The third games did not start off well for Illingworth. The lobs that had previously kept El Halaby from firing his lethal shots got away from Illingworth and flew out the top of the court. Down 5-8, Illingworth regrouped and won five consecutive points to take the game and move nine points away from getting the monkey off his back.
In the break between the third and fourth games, El Halaby expressed his lack of interest in the game.
“I don’t even want to play him [Illingworth],” El Halaby said. “[Yale] already won the match.”
The two brought the fourth game to a 3-3 tie, and then Illingworth took control. He won serve and then added four straight points. To the cheers of “Here we go Julio” from his teammates Illingworth served for his eighth point, and El Halaby did not return the ball. El Halaby gave up on the match.
“It was one of the best matches I’ve ever played, and I’ll take it just like any other win,” Illingworth said. “I had to play with him to get him to give up. He realized that he was going to have to work hard to win, and he didn’t want to.”
Ironically, Illingworth was in a similar position the day before in the match against Harvard. After the Cantabs had secured team victory, Illingworth fell to William Broadbent in a match fit for Plymouth Rock. Illingworth defeated Broadbent 3-0 in their earlier meeting Feb. 14.
After coming back from 3-8 down in the second game to go up two games to one, Illingworth dropped the next two games and the match. With Broadbent on his heals, Illingworth threw his racquet to the ground, shattering the racquet.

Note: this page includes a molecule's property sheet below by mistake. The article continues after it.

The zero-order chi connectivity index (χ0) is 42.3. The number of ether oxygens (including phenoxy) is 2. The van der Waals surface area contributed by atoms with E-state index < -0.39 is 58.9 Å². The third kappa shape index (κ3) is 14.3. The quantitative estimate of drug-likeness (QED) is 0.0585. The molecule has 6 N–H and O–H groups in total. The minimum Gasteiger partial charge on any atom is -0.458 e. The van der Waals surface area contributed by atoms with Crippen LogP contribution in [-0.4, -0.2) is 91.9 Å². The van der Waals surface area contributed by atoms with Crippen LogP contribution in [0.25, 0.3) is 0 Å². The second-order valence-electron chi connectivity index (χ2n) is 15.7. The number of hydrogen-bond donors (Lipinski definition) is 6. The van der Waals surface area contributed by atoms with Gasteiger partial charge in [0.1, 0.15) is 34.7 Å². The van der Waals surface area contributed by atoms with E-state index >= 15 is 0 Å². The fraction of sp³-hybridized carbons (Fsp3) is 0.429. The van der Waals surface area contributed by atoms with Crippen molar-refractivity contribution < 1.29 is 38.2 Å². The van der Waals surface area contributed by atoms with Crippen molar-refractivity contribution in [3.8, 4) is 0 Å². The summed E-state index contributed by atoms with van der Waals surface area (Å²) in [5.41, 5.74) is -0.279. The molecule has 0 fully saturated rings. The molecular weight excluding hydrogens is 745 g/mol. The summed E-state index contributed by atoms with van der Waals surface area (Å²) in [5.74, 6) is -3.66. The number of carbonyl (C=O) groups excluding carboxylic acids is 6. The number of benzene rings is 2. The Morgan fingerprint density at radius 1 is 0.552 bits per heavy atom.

“I was angry at myself for letting it get out of hand,” Illingworth said. ” But I did not think I was going to lose until it was 6-7 in the fifth game.”
Illingworth’s frustration was a microcosm for how the match went for the team. The Elis did not play any better than they did two weeks ago when Harvard embarrassed them 7-2 at Brady. The only bright spot on the afternoon was a 3-2 win from eighth seed Trevor Rees over Cantab Ziggy Whitman.
“We lost to a better disciplined team [Feb. 28],” assistant coach Gareth Webber said. “We made errors at key moments, but now we know what we have to do to get to the finals next year.”
Despite falling short of the ultimate goal, Yale head coach Dave Talbott said was happy to send the seniors off in the right way.
Although only two seniors were in the top nine at the beginning of the tournament, the nine members of the Class of 2004 provided motivation and leadership for the rest of the squad.
“We knew [the seniors] desperately wanted to play, and we owed it to them to win,” Cumberbatch said.
David Hathaway ’04 was one of the seniors who did not see action this weekend. He said that he would have liked to been playing for the national title, but the team was about more than just winning and losing.
Only two members of the Eli top nine, Manchanda and Byrnes, graduate, and the underclassmen know what it takes to get to the next level.
“This was a good way to end the year,” Byrnes said. “The seniors go out happy and the guys next year have good things to work off of.”